Vietnam Delta islets lose farmland to erosion
Viet Nam News/Asia News Network
September 24, 2016, 12:22 am TWN
Vietnam--Cao Van Ba, who has lived on the Son Islet in the middle of the Hau (Rear) River for nearly 50 years, fears that he will have no choice but to move to the mainland as erosion is fast destroying his farmland.
"My family has two hectares of farmland near the head of the island, where half of the land has eroded over the last 10 years," the 66-year-old farmer said. The islet, located in Can Tho city's Binh Thuy District, covered 100 hectares but is now only 60 hectares.
Other islets in the Cuu Long (Mekong) Delta, where thousands of families live, are also expected to vanish because of serious erosion.
Formed by silt deposits from the Hau River, Son Islet has many fruit orchards and household farms. Community tourism is also a source of revenue for the families.
But, because of eroded farmland, many families have moved to the mainland, and only 78 households remain.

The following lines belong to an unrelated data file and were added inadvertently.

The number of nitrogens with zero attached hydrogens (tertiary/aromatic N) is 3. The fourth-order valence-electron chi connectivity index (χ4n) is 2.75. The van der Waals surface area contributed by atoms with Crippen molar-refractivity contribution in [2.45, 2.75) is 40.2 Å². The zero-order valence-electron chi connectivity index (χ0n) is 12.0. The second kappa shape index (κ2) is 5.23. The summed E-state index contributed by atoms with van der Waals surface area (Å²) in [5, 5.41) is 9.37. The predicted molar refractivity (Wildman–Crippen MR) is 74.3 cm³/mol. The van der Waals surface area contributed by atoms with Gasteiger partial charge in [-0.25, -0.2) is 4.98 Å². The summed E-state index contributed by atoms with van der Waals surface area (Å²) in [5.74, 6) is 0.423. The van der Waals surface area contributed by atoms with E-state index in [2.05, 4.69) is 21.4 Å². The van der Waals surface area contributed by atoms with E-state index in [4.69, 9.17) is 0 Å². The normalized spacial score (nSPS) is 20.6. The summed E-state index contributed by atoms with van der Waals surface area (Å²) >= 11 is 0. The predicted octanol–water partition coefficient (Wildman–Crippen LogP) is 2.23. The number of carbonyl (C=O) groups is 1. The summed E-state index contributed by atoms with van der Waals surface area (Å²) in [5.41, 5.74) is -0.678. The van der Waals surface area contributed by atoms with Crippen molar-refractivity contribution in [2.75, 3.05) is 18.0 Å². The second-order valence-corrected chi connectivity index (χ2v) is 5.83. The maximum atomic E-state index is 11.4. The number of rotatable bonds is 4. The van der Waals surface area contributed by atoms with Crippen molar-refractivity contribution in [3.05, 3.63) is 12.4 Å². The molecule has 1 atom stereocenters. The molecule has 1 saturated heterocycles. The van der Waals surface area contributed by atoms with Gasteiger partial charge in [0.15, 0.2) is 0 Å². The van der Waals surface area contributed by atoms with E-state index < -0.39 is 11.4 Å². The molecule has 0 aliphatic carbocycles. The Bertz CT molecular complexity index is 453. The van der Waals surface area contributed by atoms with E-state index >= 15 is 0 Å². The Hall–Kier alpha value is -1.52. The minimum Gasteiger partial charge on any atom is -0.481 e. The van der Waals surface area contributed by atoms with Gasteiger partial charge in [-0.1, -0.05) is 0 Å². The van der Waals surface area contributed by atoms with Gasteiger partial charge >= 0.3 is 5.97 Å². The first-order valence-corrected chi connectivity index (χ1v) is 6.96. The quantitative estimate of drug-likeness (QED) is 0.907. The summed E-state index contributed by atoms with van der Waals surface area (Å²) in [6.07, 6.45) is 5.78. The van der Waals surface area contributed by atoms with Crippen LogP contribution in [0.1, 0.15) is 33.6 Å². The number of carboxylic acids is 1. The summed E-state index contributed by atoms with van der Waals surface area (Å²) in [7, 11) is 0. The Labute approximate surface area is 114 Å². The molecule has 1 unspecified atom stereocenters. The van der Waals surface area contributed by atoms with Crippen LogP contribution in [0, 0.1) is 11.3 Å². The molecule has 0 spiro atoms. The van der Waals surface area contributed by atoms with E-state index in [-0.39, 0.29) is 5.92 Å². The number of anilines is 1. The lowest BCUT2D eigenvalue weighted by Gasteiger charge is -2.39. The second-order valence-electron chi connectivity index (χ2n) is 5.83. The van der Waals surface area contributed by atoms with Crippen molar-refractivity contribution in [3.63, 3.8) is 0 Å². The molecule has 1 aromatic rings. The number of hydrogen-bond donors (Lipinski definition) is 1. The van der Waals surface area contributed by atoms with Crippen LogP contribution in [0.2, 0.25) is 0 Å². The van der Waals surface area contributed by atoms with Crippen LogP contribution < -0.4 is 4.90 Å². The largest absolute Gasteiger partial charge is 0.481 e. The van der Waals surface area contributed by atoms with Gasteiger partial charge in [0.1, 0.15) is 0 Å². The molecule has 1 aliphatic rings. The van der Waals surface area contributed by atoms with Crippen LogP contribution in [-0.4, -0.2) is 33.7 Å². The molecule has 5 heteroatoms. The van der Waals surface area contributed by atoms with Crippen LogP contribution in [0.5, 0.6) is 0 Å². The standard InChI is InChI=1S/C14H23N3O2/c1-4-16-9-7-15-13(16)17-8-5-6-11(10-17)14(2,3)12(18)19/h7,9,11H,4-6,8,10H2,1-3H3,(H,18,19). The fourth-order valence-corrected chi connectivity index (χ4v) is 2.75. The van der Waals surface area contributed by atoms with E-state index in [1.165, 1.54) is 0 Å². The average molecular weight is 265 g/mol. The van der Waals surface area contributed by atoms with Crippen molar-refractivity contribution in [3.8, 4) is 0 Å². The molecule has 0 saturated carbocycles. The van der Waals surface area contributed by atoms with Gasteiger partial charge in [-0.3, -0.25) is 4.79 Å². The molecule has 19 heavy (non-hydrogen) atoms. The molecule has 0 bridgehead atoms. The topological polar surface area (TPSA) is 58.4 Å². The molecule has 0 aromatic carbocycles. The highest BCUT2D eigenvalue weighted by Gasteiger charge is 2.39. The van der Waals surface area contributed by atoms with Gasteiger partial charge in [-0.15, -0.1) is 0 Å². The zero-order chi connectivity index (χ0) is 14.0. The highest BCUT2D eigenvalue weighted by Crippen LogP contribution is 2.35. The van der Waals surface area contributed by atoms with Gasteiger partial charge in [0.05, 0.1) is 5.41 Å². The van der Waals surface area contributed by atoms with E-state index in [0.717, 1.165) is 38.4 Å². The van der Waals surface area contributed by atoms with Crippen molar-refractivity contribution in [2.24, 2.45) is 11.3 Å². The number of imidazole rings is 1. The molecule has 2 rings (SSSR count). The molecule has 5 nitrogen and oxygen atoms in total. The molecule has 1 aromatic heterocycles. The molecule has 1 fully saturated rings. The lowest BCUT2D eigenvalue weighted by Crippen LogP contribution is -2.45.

Pham Van Nhu, of Binh Tan District in Vinh Long Province, who lived on the islet for 10 years, moved to the mainland after losing 8,000 square meters of land from 1978 to 2012. The family had to move 10 times.
"We sold the remaining land at a low price and then moved to the mainland," Nhu said.
After years of excessive sand extraction on the Hau River, landslides along the riverbank have become more severe, causing deep subsidence.
A little further upstream is an islet called Ca Doi, located on the Hau River in Can Tho's Thot Not District.
Erosion has washed most of it away. In 1960, Ca Doi was 4 kilometers long and covered by paddy fields and sugarcane farms.
Due to the fertile soil, many people from nearby Tan Loc Islet and Dong Thap Province's Lap Vo District in the past moved to the islet to cultivate sugarcane and rice.
"Every morning, people came to the islet by boat to take care of their gardens and then returned home in the evening. But no more!" said Le Van Huan, chairman of Fatherland Front Committee of Can Tho City's Thot Not District.
Looking over the expanse of the river, Nguyen Van Con, of Tan Loc Islet, said: "It used to be a large area not far from my home. People could call over to each other from one islet to the other. We could hear them clearly. But now it has vanished."
By 1990, Ca Doi Islet had only 6 hectares, and by 2005, had disappeared completely because of erosion, according to the Thot Not District authority. Another islet, Tan Loc on Hau River, has lost 10 hectares out of 3,334 hectares over the last six years.